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I've googled around and have not found documentation of this particular syntax.

Consider the following:

If m_iPage is indeed 7 then StartLight gets set to 1 and EndLight gets set to 4 as desired.
However if m_iPage is say, 0, the StartLight gets set to 0 but EndLight is set to 4, where I
really needed EndLight to be set to 0 also.

(m_iPage != 7) ? StartLight = m_iPage, EndLight = m_iPage : StartLight = 1, EndLight = 4; 

This is not correct?

Thanks for the help in advance
Posted 2-Mar-13 6:53am
Ron Anders10.1K
Edited 2-Mar-13 7:19am
v3
Comments
Philippe Mori 5-Mar-13 23:21pm
   
To understand why it does not works, you have to search information on comma operator and operator precedence instead of ternary operator. Since comma operator has less priority, last part of your expression is always executed as it is not part of the ternary expression.
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Solution 2

While ProgramFOX's answer is correct, it is precisely this sort of problem where it would be recommended to stick with an if/else statement. It will make the code easier to read and understand what you are doing, both for yourself when you come back to it later, as well as another developer if they have to take the work on.

Furthermore, whether you take that advice or not, you really would be better off having your condition in the positive form (since you are doing something in both cases) because "if this, do x, otherwise do y" is always easier logic to follow than "if not this, do x, otherwise do y".

I.e.
(m_iPage == 7) ? (StartLight = 1, EndLight = 4) : (StartLight = m_iPage, EndLight = m_iPage);


But I repeat, you really should look to change this, if possible, to:
if (m_iPage == 7)
{
   StartLight = 1;
   EndLight = 4;
}
else
{
   StartLight = m_iPage;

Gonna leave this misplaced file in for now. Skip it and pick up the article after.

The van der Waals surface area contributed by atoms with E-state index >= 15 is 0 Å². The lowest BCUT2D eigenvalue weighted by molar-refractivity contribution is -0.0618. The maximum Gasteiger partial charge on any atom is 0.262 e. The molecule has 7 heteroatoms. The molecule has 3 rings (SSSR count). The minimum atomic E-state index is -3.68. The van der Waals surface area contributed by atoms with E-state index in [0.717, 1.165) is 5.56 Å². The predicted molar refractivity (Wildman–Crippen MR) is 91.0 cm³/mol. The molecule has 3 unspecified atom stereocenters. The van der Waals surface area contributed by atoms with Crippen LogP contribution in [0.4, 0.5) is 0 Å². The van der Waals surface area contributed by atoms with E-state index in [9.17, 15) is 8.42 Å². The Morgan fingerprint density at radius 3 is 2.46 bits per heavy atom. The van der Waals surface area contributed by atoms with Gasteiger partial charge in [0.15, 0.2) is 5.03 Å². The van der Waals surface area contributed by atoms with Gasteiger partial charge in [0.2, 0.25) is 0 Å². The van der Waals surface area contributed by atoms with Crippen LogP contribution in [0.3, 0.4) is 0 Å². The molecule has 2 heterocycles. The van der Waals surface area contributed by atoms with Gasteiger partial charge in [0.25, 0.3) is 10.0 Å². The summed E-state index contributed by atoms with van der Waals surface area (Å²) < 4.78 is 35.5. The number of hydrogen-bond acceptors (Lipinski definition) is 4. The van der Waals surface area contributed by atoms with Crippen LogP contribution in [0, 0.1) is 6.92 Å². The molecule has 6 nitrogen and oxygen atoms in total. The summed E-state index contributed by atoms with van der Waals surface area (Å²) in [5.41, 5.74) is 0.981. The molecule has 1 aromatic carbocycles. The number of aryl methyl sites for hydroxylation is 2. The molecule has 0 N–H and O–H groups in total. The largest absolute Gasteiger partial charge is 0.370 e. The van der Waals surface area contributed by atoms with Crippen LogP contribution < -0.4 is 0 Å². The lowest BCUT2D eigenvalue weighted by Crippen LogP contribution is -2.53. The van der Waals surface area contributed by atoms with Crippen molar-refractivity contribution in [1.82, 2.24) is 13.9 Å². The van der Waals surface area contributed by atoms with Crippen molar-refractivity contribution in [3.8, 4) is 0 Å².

EndLight = m_iPage;
}

Regards,
Ian.
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Comments
ProgramFOX 2-Mar-13 12:40pm
   
I agree, +5!
Ron Anders 2-Mar-13 12:45pm
   
But if then else is so much less sexy :-)
Philippe Mori 5-Mar-13 22:45pm
   
You should never use ternary operator for multiple statements but only for simple expressions and generally, you don't want to do any assignment on the right side of the ?.
Ian A Davidson 2-Mar-13 12:58pm
   
When you have been a software engineer as long as I have, you know the purpose isn't to write "sexy" code.
The best code is code that is maintainable.
There are places where the ternary operator is useful, but it would normally be for the simplest of cases. (One example, off the top of my head, may be to decide what value to pass to a base class in the constructor of an object). In your case, go with if/else. You would have saved yourself a lot of time already, and you'll save yourself a lot of pain later. (E.g. what if later you find you need to do something else when m_iPage is/is not 7 - you'd probably have to change to if/else anyway. Or what if you decide you also need to do something when m_iPage is 6, etc).
Regards,
Ian.
Jayanta Chatterjee 2-Mar-13 13:23pm
   
My 5!
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Solution 1

Hi,

You have to write parentheses:
(m_iPage != 7) ? (StartLight = m_iPage, EndLight = m_iPage) : (StartLight = 1, EndLight = 4);
Hope this helps.
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Comments
Ron Anders 2-Mar-13 12:20pm
   
Yep, that did it. Thanks ProgramFOX!
ProgramFOX 2-Mar-13 12:21pm
   
You're welcome!

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